A few years ago friars from Killarney were invited to preach at Sunday Masses in a rural parish in County Cork, and to return a few days later to celebrate the Sacrament of Reconciliation and Penance with the people of the parish. I think it is fair to say that we friars were not well known in that particular parish and as we walked from the car park towards the church we caused a bit of a stir! We were met on our way by a group of puzzled and slightly giddy teenagers. Seeing this band of three friars, dressed in brown habits, tied around the waist with a cord, and with sandals on our feet, one of the group asked half-joking ‘who are you supposed to be?’ The late Fr. Philip Deane had an immediate answer: ‘we’re supposed to be ourselves!’

His answer was a bit tongue in cheek, as was the question! But it is a very good answer, and a very Franciscan answer. One of the early Franciscan saints and scholars, Blessed John Duns Scotus developed an insight called haecceity (literally ‘this-ness’ in Latin). Drawing on his Franciscan intuition Blessed John taught that we are not merely copies of one another, we are not even copies of some ideal human being.

Each one of us is a unique, once ever, creation.

As Pope Benedict XVI said each one of us is the result of a thought of God. Think of it this way: You look at a tree, or a stone, or a new-born lamb taking its first faltering steps. According to the thought of Blessed John Duns Scotus each tree, each stone, each new-born lamb is praising God precisely by being this individual tree, or stone, or lamb. When we lose our focus on the haecceity or ‘this-ness’ we tend to trees, or stones, or lambs, or people, in the round. Their differences and individuality tends to withdraw into the background and they all become ‘types’ of the same thing.

That may be how we see them, but according to Blessed John, that is not how God sees them! This tree, bending a little too much over the road, with gnarled, speckled bark of different shades of brown is giving God perfect praise just by being itself! This stone, with its smooth surface from being rubbed along a river bed for centuries, is praising God, just by being this stone! That little lamb, taking its first clumsy steps, making its first high-pitched bleat, is declaring God’s glory in its own perfectly unique way!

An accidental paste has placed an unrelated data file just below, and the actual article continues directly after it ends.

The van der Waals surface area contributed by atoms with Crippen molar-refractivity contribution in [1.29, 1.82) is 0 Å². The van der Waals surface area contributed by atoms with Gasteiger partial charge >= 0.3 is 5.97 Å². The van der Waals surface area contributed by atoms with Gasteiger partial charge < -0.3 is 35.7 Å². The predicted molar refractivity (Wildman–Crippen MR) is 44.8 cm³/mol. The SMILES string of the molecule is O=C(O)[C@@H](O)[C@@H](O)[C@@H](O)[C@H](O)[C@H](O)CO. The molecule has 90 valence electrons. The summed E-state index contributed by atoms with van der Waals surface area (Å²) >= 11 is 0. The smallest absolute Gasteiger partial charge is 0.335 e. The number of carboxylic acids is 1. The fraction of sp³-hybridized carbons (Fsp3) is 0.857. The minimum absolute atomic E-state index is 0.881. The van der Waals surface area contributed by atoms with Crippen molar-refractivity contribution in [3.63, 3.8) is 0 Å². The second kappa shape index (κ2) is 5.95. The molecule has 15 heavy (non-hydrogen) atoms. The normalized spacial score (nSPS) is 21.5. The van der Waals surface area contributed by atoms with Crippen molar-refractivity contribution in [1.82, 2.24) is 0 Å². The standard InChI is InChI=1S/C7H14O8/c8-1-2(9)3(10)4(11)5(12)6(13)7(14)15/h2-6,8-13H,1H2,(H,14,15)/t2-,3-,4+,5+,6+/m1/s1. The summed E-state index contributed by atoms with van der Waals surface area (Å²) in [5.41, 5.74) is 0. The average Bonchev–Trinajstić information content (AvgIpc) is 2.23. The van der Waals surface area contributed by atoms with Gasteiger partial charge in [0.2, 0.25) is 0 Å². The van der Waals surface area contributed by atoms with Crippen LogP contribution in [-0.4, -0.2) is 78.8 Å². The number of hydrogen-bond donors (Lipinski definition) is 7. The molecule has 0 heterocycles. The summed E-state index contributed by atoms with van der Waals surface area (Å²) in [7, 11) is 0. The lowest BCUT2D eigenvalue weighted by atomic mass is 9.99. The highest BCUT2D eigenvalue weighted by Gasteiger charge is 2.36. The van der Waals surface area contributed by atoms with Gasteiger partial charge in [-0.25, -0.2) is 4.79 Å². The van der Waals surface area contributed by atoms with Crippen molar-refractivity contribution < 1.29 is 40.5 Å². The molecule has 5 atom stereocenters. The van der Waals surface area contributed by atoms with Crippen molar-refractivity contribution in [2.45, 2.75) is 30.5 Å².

God didn’t mass produce creation!

Everything in creation has its own particular beauty and its own particular way to give glory to God. This should make us think twice about the time we waste envying one another, and provoking one another to envy. Once I find myself envious I know that I have lost sight of the glorious, God-given, this-ness of who I am. Who are you supposed to be? It is obvious; you are supposed to be you! While a tree, or a stone, or new-born lamb have no problem being themselves, it is different for human beings.

Made in God’s image and likeness, our true selves are hidden in Christ, the New Adam. God’s Only Son came to show us who we are, and to help us to become ourselves fully. It might sound strange but we will never be our true selves until we encounter Jesus Christ, the Son of God, and come to know Him and love Him as the Father’s greatest gift to creation.

It is through Jesus that we are set free to be who we’re supposed to be.

At the beginning of his journey St. Francis prayed: ‘Who are you Lord, and who am I?’ St. Francis came to see that the more God reveals Godself to us, the more we come to know who we really are, who we are supposed to be. Our true selves are hidden in Christ, waiting for us (Col 3: 1-11). We don’t become who we are supposed to be through envy and competition. We relax, more and more, into our true selves when we begin to realise that we are loved unconditionally for who we are.

So, try looking with a loving regard and a sense of wonder at that tree, at that stone, at that new-born lamb; each one praising God.  And as you consider these, consider that you too are loved by God for being you.

If you are interested in the Franciscan way of life please contact:

Friar Liam Kelly OFM
Phone:  087 396 0262 
Email: irishfranciscansofm@gmail.com 
Postal address: Franciscan Friary, Ennis, Co Clare.